A savant whose works ranged from metaphysics and politics to theology and literary criticism, Moses Mendelssohn made an indelible impression on both Jewish and German intellectual life long after his death in 1786.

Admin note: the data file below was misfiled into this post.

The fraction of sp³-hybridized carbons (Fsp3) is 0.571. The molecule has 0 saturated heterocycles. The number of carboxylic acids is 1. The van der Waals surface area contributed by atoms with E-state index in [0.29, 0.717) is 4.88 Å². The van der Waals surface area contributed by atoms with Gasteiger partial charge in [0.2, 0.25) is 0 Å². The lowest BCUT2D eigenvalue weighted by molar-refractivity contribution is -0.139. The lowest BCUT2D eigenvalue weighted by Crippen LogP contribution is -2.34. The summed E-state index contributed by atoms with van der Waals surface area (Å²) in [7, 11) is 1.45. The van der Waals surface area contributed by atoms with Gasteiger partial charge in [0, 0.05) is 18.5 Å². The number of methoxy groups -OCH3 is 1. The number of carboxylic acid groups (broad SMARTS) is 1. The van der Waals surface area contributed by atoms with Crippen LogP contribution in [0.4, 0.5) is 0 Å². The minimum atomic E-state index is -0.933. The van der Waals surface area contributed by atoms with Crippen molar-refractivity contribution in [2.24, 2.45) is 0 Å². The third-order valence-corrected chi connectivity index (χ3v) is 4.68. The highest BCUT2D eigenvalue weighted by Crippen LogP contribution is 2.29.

Considered one of the fathers of the Haskalah, or “Jewish Enlightenment” movement of the 18th and 19th centuries, philosopher Moses Mendelssohn came from humble beginnings. Born in 1729 to an impoverished family in Dessau, Mendelssohn moved to Berlin as a teenager, where he became enmeshed in cosmopolitan Prussian life while engaging in his own intellectual pursuits. In 1763, already an accomplished scholar and prolific writer, Mendelssohn won an essay contest hosted by the Prussian Academy of Arts. The award prompted King Frederick the Great to grant Mendelssohn the status of Schutzjude—a Jew with protected status—at a period when Jews enjoyed little protection or recognition under the law. Throughout his career, Mendelssohn was an advocate of Jewish enfranchisement and assimilation into Prussian society.
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